There are diverse growth opportunities outside the Continent, yet only a select group of retailers have so far taken advantage.

There are diverse growth opportunities outside the Continent, yet only a select group of retailers have so far taken advantage.

Like this week’s European elections, this year’s Eurovision Song Contest provoked opinions as divergent as ever. Those unlikely bedfellows, Nigel Farage and Vladimir Putin – on the western and eastern extremes of Europe – both viewed the result of the song contest as a travesty (‘le mot juste’ given the sartorial preferences of the winner).

But for millions of viewers it was a light-hearted celebration of Europe’s diversity: suggestive Polish dairymaids succumbing to a bearded female impersonator from Austria. What fun.

But retailing in Europe is more serious stuff, with some highly successful pan-European players, not least in the fashion sector: Zara operates stores in no fewer than 40 European markets with H&M and others following suit. As is Primark, who’s showing the rightful, and triumphant, disregard that all real discounters have for European boundaries.

In the food sector, Lidl’s vast portfolio of 11,300 stores spans 20 European countries. But many large food retailers have found success across Europe to be as random and elusive as votes from the Eurovision judges or the European electorate. Tesco recently revealed a scaling back of new investment in continental Europe and Carrefour’s only global zone to report negative organic growth in 2013 was its non-French European businesses (representing 25% of total sales).

Globalisation, for so long a strategic buzzword for the big bricks-and-mortar retailers, has backfired on many of them – especially those who deployed the blunderbuss, not the rifle.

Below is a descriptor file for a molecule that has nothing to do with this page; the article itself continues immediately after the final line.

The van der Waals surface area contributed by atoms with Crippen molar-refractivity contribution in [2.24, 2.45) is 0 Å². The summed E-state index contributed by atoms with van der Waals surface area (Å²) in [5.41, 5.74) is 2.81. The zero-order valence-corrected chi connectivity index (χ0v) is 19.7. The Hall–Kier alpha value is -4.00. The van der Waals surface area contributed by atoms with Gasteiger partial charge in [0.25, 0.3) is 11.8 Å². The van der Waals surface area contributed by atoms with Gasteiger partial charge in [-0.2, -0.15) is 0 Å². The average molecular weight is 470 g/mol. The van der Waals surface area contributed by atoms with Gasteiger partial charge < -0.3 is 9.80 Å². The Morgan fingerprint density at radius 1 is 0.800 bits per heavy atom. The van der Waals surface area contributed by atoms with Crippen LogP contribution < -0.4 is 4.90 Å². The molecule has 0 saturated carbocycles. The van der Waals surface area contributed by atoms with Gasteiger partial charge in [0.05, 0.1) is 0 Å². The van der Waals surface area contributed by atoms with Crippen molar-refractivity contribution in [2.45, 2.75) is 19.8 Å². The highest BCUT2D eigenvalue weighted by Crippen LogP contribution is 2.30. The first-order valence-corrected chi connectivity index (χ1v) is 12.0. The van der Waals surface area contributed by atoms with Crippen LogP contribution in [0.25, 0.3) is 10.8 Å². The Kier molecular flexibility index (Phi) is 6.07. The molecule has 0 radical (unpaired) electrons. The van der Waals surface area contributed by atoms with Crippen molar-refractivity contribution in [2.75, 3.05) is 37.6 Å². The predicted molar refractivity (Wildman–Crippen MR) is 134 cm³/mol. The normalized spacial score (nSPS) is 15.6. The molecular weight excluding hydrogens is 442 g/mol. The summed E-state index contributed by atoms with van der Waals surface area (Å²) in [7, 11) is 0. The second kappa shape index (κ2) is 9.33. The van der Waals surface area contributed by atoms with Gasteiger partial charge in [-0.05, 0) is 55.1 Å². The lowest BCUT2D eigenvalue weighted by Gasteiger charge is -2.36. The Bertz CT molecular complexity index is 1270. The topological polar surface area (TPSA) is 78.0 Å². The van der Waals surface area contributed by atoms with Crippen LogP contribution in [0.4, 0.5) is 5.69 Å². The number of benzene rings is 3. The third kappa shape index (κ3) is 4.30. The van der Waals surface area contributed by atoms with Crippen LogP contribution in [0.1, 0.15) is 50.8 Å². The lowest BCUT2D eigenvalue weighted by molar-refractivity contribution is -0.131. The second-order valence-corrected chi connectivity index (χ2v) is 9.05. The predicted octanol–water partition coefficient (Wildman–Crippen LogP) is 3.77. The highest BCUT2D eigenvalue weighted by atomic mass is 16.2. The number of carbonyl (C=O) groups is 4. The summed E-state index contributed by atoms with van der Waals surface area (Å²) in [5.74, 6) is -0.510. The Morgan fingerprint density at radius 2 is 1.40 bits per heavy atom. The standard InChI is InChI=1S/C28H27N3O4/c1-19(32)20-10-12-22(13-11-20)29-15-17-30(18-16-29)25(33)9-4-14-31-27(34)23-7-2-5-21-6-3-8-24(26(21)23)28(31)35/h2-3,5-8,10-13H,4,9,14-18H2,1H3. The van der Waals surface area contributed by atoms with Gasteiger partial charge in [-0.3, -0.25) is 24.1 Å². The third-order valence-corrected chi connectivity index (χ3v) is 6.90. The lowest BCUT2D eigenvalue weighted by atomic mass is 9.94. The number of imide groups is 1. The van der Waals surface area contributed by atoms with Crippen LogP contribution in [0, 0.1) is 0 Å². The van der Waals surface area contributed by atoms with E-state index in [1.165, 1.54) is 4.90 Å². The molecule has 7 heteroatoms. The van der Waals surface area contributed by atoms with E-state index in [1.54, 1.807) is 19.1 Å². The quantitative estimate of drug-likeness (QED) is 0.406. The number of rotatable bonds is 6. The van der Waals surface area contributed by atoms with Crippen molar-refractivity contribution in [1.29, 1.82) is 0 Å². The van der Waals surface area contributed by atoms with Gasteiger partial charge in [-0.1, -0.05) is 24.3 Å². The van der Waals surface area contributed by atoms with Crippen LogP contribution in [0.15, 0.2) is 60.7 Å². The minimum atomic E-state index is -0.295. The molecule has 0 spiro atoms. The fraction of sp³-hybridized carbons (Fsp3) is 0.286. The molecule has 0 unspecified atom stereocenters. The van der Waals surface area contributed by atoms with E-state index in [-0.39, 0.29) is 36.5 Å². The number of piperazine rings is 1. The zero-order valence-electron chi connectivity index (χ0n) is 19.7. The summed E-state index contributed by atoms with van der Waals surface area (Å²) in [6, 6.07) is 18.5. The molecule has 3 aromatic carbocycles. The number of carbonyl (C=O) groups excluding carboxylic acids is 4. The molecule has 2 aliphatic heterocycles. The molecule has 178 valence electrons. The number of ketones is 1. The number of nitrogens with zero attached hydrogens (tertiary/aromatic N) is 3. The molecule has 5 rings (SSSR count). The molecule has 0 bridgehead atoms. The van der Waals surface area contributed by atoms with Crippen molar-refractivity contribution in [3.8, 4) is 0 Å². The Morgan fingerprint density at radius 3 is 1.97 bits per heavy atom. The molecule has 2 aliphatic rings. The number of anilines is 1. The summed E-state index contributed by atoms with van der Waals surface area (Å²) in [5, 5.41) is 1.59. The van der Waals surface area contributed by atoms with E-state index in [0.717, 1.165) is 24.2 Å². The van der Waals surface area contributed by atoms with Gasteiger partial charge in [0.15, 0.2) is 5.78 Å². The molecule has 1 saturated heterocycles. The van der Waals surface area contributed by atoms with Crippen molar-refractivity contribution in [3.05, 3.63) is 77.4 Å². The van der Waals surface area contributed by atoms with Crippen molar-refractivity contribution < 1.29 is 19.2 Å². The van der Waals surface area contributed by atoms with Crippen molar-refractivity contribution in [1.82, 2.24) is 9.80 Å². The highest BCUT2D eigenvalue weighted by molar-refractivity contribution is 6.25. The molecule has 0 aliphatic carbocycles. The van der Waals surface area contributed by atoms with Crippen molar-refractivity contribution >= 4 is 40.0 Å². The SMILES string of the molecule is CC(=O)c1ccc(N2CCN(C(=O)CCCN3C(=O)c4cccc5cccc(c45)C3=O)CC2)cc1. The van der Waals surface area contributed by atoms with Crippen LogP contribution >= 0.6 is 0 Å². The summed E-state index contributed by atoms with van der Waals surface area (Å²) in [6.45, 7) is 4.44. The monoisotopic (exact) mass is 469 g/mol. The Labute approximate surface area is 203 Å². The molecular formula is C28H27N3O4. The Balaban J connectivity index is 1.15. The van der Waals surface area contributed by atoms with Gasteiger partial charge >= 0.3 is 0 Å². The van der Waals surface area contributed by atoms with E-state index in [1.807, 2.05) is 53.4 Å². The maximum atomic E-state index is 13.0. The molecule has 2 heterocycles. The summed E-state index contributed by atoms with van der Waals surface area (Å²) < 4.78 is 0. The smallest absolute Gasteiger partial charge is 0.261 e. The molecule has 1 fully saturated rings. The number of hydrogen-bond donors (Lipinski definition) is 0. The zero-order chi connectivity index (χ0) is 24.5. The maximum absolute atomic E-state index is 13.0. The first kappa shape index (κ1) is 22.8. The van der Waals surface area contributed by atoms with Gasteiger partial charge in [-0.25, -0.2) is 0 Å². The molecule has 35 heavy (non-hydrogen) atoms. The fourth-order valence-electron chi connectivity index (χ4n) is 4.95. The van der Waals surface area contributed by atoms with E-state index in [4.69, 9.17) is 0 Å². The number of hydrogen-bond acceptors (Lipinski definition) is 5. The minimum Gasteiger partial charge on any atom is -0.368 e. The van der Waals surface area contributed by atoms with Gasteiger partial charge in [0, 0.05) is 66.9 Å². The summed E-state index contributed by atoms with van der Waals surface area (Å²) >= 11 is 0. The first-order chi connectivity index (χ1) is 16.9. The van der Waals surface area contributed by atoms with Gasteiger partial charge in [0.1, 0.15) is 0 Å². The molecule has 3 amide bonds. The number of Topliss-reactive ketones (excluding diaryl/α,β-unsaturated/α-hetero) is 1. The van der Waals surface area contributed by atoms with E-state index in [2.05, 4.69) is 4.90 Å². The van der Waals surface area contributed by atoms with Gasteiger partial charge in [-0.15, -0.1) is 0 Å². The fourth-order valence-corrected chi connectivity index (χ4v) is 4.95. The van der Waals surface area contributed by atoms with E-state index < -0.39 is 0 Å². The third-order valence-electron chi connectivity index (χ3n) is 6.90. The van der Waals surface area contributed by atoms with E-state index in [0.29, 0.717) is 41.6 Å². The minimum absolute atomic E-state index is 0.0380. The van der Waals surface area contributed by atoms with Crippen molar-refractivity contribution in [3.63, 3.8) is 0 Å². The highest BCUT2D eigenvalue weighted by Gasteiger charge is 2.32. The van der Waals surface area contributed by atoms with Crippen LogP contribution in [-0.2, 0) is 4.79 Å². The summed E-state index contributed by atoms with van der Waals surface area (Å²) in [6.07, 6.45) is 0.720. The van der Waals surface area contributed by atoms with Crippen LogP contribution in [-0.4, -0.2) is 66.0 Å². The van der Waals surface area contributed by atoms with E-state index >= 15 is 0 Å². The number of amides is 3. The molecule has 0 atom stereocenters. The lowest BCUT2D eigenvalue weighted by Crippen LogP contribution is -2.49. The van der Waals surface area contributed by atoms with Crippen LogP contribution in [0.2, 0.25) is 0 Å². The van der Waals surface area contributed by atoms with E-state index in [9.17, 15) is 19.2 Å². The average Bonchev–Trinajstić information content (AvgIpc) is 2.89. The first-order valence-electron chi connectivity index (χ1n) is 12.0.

Among the latter, one notable winner has hit the bull’s-eye. This year’s Eurovision entry from France was a laughably unsuccessful gamble, but the French Groupe Casino, defying its seeming misnomer (no haphazard thrower of the dice, Monsieur Naouri) has secured a higher market position in each of the international markets on which it’s set its sights, than it has at home. And none of those international markets are in Europe.

Casino is only the fifth largest retailer in France. But in its two Asian markets, Thailand and Vietnam, it occupies the third and second positions respectively.

And in South America, it is the number one retailer in both Brazil and Colombia. Only in Argentina is it less than dominant. Casino’s gradual and carefully targeted acquisition of initially minority stakes in key players in selected geographies is a textbook example of global best practice.

Omnichannel has rightly usurped multichannel in these digital days. But markets need to be ever more keenly selected than channels and “omni-market” should have no place today in the canon of most bricks-and-mortar retail expansion strategies.

The Dixons Carphone merger will be able to impact way beyond the dozen European markets where the groups operate, for Sebastian James’s internet of things is truly a “jeu sans frontières”.

Casino has similar aims for its ecommerce arm ‘Cdiscount’, having decided on one global listing, probably on the Nasdaq, for its amalgamated $4bn (£2.4bn) worldwide operations. The group’s mission statement “nourishing a world of diversity” sums it up succinctly.

  • Michael Poynor, senior advisor at Financo